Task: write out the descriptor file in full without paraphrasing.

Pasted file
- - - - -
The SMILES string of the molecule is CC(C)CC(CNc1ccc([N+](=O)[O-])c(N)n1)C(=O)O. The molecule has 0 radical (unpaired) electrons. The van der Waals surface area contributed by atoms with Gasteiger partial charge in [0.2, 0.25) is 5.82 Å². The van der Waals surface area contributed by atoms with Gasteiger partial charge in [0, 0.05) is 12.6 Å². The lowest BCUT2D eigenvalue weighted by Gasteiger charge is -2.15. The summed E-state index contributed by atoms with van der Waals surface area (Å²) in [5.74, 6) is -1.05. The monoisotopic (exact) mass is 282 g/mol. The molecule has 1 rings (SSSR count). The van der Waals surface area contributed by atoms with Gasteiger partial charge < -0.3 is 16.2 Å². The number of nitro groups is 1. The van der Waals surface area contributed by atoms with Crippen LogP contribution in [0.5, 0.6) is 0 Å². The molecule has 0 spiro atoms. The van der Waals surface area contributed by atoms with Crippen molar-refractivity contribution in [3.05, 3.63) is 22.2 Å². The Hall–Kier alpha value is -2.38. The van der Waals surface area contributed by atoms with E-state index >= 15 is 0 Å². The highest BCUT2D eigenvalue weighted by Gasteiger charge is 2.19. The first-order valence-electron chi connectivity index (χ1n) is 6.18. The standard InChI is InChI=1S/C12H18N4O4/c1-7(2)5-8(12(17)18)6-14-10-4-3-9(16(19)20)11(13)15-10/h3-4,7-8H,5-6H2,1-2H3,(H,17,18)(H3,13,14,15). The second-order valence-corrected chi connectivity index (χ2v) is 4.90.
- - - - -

The SMILES string of the molecule is CC(C)CC(CNc1ccc([N+](=O)[O-])c(N)n1)C(=O)O. The molecule has 0 radical (unpaired) electrons. The van der Waals surface area contributed by atoms with Gasteiger partial charge in [0.2, 0.25) is 5.82 Å². The van der Waals surface area contributed by atoms with Gasteiger partial charge in [0, 0.05) is 12.6 Å². The lowest BCUT2D eigenvalue weighted by Gasteiger charge is -2.15. The summed E-state index contributed by atoms with van der Waals surface area (Å²) in [5.74, 6) is -1.05. The monoisotopic (exact) mass is 282 g/mol. The molecule has 1 rings (SSSR count). The van der Waals surface area contributed by atoms with Gasteiger partial charge < -0.3 is 16.2 Å². The number of nitro groups is 1. The van der Waals surface area contributed by atoms with Crippen LogP contribution in [0.5, 0.6) is 0 Å². The molecule has 0 spiro atoms. The van der Waals surface area contributed by atoms with Crippen molar-refractivity contribution in [3.05, 3.63) is 22.2 Å². The Hall–Kier alpha value is -2.38. The van der Waals surface area contributed by atoms with E-state index >= 15 is 0 Å². The highest BCUT2D eigenvalue weighted by Gasteiger charge is 2.19. The first-order valence-electron chi connectivity index (χ1n) is 6.18. The standard InChI is InChI=1S/C12H18N4O4/c1-7(2)5-8(12(17)18)6-14-10-4-3-9(16(19)20)11(13)15-10/h3-4,7-8H,5-6H2,1-2H3,(H,17,18)(H3,13,14,15). The second-order valence-corrected chi connectivity index (χ2v) is 4.90.